10 Facts About ‘True Blood’

In anticipation of Season 3, viewers might want to feast on these 10 facts about "True Blood" which will surely whet the appetite. While vampires are certainly craze worthy for tweens and teens, HBO's "True Blood" is a bloodsucker show that the adults can sink their teeth into.

  1. Stephen Moyer has vamps in his blood. Bill Compton is not Stephen Moyer's first time playing the living dead. In 1998 he drank blood in the U.K. series "Ultraviolet." In a Sci-Fi Online interview, he explained that for this series he did not wear fake fangs as he pointed to his unusually large real-life front teeth saying, "I have these canines that you can see. So we decided not to give me fake teeth."
  2. Vampires age well. "True Blood's" Bill Compton is 175 years old. He was made during the Civil War when he was a First Lieutenant with the Louisiana infantry. But he's just a baby compared to Vamp Sheriff Eric Northman who lost count when he hit 1,000.
  3. Anna Paquin and Stephen Moyer hooked up off-camera. A behind the scenes fact about "True Blood," that viewers may not know, is that Anna Paquin and Stephen Moyer started dating after filming the "True Blood" pilot, but kept the relationship quiet on the set. In August 2009, they announced they were engaged. No wonder that on-screen chemistry is so hot.
  4. HBO keeps it all in the family. Another often forgotten fact about "True Blood" is that the series' creator also was the genius behind another successful dark HBO show, "Six Feet Under." And a second HBO series got a little extra air time thanks to the vamp show when Nan Flanagan, of the American Vampire League, was interviewed by none other than HBO's Bill Maher from "Real Time with Bill Maher."
  5. Anna Paquin almost holds an Oscar record. Anna was given an Academy Award at the age of eleven for her role as Flora McGrath in "The Piano." She was the second youngest actress to ever earn the honor. Tatum O'Neal was ten when she won for "Paper Moon," but both actresses got the prize for their debut performances. In fact, Paquin's only experience with acting before the award-winning film was the part of a skunk in a school play in New Zealand.
  6. "True Blood" debunks some vamp myths. During the first few seasons, viewers learned some facts about "True Blood" vampires that are contrary to those told in other vampire tales. For example, Bill Compton tells Sookie that vamps can appear in photographs, they are reflected in mirrors, and crosses, garlic, and holy water do not stop evil bloodsuckers in their paths.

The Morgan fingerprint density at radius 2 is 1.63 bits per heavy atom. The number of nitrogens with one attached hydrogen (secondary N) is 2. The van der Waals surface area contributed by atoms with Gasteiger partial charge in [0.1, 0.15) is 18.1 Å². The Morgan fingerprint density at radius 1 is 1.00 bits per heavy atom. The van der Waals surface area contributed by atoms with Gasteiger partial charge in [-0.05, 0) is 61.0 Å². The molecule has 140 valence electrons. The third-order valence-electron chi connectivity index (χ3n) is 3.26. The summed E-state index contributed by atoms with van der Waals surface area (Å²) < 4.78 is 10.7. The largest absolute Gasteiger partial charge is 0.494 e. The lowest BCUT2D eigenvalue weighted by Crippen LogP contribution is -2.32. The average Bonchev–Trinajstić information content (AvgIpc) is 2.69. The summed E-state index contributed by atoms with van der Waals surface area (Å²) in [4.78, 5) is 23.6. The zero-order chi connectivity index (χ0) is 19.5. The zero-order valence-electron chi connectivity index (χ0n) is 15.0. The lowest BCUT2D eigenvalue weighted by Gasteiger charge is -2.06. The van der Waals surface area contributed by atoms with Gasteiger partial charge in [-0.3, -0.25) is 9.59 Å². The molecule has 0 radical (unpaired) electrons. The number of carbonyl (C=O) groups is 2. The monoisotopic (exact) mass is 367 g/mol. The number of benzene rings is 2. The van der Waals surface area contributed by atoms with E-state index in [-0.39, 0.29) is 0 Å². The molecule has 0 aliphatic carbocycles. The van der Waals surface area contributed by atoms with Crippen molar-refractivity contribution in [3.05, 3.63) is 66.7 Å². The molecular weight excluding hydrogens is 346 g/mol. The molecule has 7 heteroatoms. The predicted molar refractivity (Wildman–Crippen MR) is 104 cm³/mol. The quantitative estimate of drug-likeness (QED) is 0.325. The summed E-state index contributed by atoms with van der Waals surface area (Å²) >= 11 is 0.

7. Eric the Nordic vamp speaks fluent Swedish. When viewers hear Eric, the owner of the vamp bar Fangtasia, played by Alexander Skarsgard, speaking in a foreign tongue, it is not some strange made-up bloodsucker language, but Swedish. Skarsgard was born in Stockholm, and did most of his acting there until becoming known internationally in 2005.
  8. "True Blood" gets its titles from songs. There are many interesting musical facts about "True Blood," but one that may have slipped by viewers involves the show's titles. During Season 2, each episode was named after the song that played over the end credits in a broad range of styles including Richard Wagner's "Bridal Chorus," Dave Alvin's "Marie Marie," Jerry Lee Lewis' "Before the Night is Over," and Bob Dylan's "Beyond Here Lies Nothin'."
  9. Sookie has a thing for werewolves. Late in Season 1, Sookie discovered that vampires were not the only formerly fictional creatures that exposed themselves in Bon Temps. Sam revealed he was a shape shifter and that werewolves did exist. This was not Anna Paquin's first encounter with werewolves, however—she played one in the 2009 horror film "Trick 'r Treat."
  10. "True Blood" crowns it Vampire King. The list of facts about "True Blood" contains a very small sneak peak into Season 3—Denis O'Hare has been cast as Russell Edgington, the 2,700-plus-year-old Vampire King of Mississippi. TV viewers will recognize O'Hare as Travis March, McAllister campaign worker on "Brothers & Sisters" and moviegoers will remember him from "Milk," "Duplicity," and "Quarantine."
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